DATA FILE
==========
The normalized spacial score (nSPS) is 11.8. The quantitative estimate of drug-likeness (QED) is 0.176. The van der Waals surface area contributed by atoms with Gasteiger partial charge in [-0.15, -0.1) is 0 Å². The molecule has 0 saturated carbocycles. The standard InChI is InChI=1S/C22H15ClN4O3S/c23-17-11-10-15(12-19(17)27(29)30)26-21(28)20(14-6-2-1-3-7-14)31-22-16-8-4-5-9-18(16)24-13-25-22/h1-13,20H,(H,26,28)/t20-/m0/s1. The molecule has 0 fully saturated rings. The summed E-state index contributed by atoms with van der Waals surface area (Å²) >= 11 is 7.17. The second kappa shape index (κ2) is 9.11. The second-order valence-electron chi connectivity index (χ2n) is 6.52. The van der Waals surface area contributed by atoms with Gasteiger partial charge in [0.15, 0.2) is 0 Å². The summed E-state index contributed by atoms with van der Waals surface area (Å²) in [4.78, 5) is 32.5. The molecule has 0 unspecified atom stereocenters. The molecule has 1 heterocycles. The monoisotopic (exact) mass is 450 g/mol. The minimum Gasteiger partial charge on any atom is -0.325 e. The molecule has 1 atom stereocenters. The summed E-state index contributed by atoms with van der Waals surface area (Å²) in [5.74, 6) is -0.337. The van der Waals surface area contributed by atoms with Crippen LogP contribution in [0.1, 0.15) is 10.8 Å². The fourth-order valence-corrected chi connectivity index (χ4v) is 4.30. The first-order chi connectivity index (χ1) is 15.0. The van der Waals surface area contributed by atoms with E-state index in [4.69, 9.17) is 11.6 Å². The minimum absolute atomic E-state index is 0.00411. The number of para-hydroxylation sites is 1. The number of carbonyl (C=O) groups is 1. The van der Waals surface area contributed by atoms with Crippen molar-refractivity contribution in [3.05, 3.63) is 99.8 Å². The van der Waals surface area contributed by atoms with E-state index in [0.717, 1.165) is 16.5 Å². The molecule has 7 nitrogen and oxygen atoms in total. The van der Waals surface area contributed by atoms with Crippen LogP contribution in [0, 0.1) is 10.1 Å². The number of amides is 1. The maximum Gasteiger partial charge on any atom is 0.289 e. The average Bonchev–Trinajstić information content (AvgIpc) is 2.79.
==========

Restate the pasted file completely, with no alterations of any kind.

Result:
The normalized spacial score (nSPS) is 11.8. The quantitative estimate of drug-likeness (QED) is 0.176. The van der Waals surface area contributed by atoms with Gasteiger partial charge in [-0.15, -0.1) is 0 Å². The molecule has 0 saturated carbocycles. The standard InChI is InChI=1S/C22H15ClN4O3S/c23-17-11-10-15(12-19(17)27(29)30)26-21(28)20(14-6-2-1-3-7-14)31-22-16-8-4-5-9-18(16)24-13-25-22/h1-13,20H,(H,26,28)/t20-/m0/s1. The molecule has 0 fully saturated rings. The summed E-state index contributed by atoms with van der Waals surface area (Å²) >= 11 is 7.17. The second kappa shape index (κ2) is 9.11. The second-order valence-electron chi connectivity index (χ2n) is 6.52. The van der Waals surface area contributed by atoms with Gasteiger partial charge in [0.15, 0.2) is 0 Å². The summed E-state index contributed by atoms with van der Waals surface area (Å²) in [4.78, 5) is 32.5. The molecule has 0 unspecified atom stereocenters. The molecule has 1 heterocycles. The monoisotopic (exact) mass is 450 g/mol. The minimum Gasteiger partial charge on any atom is -0.325 e. The molecule has 1 atom stereocenters. The summed E-state index contributed by atoms with van der Waals surface area (Å²) in [5.74, 6) is -0.337. The van der Waals surface area contributed by atoms with Crippen LogP contribution in [0.1, 0.15) is 10.8 Å². The fourth-order valence-corrected chi connectivity index (χ4v) is 4.30. The first-order chi connectivity index (χ1) is 15.0. The van der Waals surface area contributed by atoms with E-state index in [4.69, 9.17) is 11.6 Å². The minimum absolute atomic E-state index is 0.00411. The number of para-hydroxylation sites is 1. The number of carbonyl (C=O) groups is 1. The van der Waals surface area contributed by atoms with Crippen molar-refractivity contribution in [3.05, 3.63) is 99.8 Å². The van der Waals surface area contributed by atoms with E-state index in [0.717, 1.165) is 16.5 Å². The molecule has 7 nitrogen and oxygen atoms in total. The van der Waals surface area contributed by atoms with Crippen LogP contribution in [0, 0.1) is 10.1 Å². The number of amides is 1. The maximum Gasteiger partial charge on any atom is 0.289 e. The average Bonchev–Trinajstić information content (AvgIpc) is 2.79.